Of the four ‘Ps’ which frame the UK’s counterterrorist strategy – Pursue, Prepare, Protect and Prevent – the latter is by far the most controversial. It aims to stop people from becoming terrorists, or from supporting those who already are, by countering terrorist ideology and challenging those who promote it (‘counter-radicalization’), steering vulnerable individuals away from it (‘de-radicalization’), and working with sectors and institutions where these risks are considered high. Over 50,000 people and over 2,500 institutions – including schools, universities, mosques, and faith groups – engage with Prevent in over 40 priority areas and over a million people have received relevant training. De-radicalization is coordinated by Channel, an official multi-agency initiative offering non-compulsory, tailor-made support plans based on counselling and encouragement of approved activities, to those willing to receive them. On 22 January 2019 the security minister, Ben Wallace, announced that Prevent would be independently reviewed in accordance with an amendment to the Counter-Terrorism and Security Bill currently wending its way through parliament. This should be welcomed by everyone with an interest in effective, human rights-compliant counterterrorist law and policy and particularly by those, like us, who have long contested the mythology of the anti-Prevent movement. (more…)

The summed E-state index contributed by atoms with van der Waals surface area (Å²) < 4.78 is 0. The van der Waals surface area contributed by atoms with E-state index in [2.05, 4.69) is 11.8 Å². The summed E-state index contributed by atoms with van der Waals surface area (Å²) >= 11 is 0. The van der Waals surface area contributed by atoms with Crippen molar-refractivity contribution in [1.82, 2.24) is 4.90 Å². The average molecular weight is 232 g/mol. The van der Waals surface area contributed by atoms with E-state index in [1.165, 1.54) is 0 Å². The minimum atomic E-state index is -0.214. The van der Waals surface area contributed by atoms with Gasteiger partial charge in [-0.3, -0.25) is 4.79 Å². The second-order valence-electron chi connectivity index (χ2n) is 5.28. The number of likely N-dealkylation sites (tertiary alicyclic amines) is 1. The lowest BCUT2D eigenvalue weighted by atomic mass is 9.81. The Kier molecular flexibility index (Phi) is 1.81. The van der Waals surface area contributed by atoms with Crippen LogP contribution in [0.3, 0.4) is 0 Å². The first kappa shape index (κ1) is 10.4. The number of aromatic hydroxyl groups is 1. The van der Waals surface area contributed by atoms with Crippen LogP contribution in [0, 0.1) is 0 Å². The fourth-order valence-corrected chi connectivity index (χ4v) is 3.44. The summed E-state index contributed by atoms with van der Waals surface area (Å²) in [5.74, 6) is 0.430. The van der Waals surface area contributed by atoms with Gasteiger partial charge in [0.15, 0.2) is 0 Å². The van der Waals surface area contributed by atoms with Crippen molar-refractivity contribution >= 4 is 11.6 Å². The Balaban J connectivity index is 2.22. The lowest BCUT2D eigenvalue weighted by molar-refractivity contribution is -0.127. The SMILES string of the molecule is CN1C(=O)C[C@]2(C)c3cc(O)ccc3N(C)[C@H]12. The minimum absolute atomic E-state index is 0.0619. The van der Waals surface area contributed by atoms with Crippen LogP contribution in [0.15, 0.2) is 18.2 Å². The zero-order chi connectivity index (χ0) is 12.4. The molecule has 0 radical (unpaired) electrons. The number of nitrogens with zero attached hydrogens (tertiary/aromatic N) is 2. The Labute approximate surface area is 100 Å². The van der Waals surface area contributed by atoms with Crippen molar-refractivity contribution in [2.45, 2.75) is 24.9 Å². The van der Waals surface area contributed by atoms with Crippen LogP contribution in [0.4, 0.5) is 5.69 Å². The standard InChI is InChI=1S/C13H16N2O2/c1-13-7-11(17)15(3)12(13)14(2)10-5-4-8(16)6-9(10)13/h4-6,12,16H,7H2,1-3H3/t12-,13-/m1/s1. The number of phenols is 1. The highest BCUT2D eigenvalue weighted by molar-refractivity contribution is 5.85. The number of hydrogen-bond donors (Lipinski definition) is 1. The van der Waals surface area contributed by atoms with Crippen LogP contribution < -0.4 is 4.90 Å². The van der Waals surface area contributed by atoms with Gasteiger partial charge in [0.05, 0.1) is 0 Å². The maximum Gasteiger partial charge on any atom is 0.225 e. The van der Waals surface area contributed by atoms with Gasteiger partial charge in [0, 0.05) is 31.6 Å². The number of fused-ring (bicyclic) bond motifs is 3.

Earlier this year, the Government fulfilled one of its General Election Manifesto commitments by appointing Sara Khan as the first chair of a new Commission for Countering Extremism. The Commission’s task is not an enviable one, since if not exactly an admission of failure, its establishment represents at least a significant pause for thought. Its job will be to support society in countering extremism and to advise the Government on new policies and powers. We have some idea of what it aspires to achieve, and how it will work, but as yet no concrete proposals have emerged.